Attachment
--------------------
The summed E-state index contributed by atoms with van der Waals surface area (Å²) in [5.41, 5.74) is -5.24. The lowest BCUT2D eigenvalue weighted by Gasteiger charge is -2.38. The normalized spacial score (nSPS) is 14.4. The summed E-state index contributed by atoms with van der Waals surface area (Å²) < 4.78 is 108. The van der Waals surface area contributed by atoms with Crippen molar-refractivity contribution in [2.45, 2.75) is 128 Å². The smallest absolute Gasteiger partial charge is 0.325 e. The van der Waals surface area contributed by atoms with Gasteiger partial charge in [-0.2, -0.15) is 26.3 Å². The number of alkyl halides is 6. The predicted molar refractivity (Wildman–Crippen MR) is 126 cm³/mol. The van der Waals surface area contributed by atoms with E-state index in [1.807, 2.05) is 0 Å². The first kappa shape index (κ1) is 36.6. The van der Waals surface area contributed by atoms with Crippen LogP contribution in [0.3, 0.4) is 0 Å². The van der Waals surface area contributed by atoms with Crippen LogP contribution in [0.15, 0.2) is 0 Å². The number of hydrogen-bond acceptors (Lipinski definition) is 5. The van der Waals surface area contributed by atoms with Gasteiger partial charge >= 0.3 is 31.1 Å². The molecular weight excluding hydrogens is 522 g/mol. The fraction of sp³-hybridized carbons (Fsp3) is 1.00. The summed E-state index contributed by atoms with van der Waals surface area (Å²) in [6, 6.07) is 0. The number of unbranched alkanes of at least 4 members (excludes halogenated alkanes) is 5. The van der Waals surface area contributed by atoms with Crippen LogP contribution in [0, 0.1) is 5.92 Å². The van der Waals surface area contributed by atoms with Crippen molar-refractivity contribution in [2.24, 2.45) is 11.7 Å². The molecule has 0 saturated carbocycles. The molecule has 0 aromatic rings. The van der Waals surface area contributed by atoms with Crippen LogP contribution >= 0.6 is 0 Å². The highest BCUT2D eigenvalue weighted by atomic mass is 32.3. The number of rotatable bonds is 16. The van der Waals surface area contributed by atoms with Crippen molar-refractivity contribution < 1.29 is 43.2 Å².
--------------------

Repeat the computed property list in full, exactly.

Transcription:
The summed E-state index contributed by atoms with van der Waals surface area (Å²) in [5.41, 5.74) is -5.24. The lowest BCUT2D eigenvalue weighted by Gasteiger charge is -2.38. The normalized spacial score (nSPS) is 14.4. The summed E-state index contributed by atoms with van der Waals surface area (Å²) < 4.78 is 108. The van der Waals surface area contributed by atoms with Crippen molar-refractivity contribution in [2.45, 2.75) is 128 Å². The smallest absolute Gasteiger partial charge is 0.325 e. The van der Waals surface area contributed by atoms with Gasteiger partial charge in [-0.2, -0.15) is 26.3 Å². The number of alkyl halides is 6. The predicted molar refractivity (Wildman–Crippen MR) is 126 cm³/mol. The van der Waals surface area contributed by atoms with E-state index in [1.807, 2.05) is 0 Å². The first kappa shape index (κ1) is 36.6. The van der Waals surface area contributed by atoms with Crippen LogP contribution in [0.3, 0.4) is 0 Å². The van der Waals surface area contributed by atoms with Crippen LogP contribution in [0.15, 0.2) is 0 Å². The number of hydrogen-bond acceptors (Lipinski definition) is 5. The van der Waals surface area contributed by atoms with Gasteiger partial charge >= 0.3 is 31.1 Å². The molecular weight excluding hydrogens is 522 g/mol. The fraction of sp³-hybridized carbons (Fsp3) is 1.00. The summed E-state index contributed by atoms with van der Waals surface area (Å²) in [6, 6.07) is 0. The number of unbranched alkanes of at least 4 members (excludes halogenated alkanes) is 5. The van der Waals surface area contributed by atoms with Crippen LogP contribution in [0, 0.1) is 5.92 Å². The van der Waals surface area contributed by atoms with Crippen molar-refractivity contribution in [2.24, 2.45) is 11.7 Å². The molecule has 0 saturated carbocycles. The molecule has 0 aromatic rings. The van der Waals surface area contributed by atoms with Crippen LogP contribution >= 0.6 is 0 Å². The highest BCUT2D eigenvalue weighted by atomic mass is 32.3. The number of rotatable bonds is 16. The van der Waals surface area contributed by atoms with Crippen molar-refractivity contribution < 1.29 is 43.2 Å².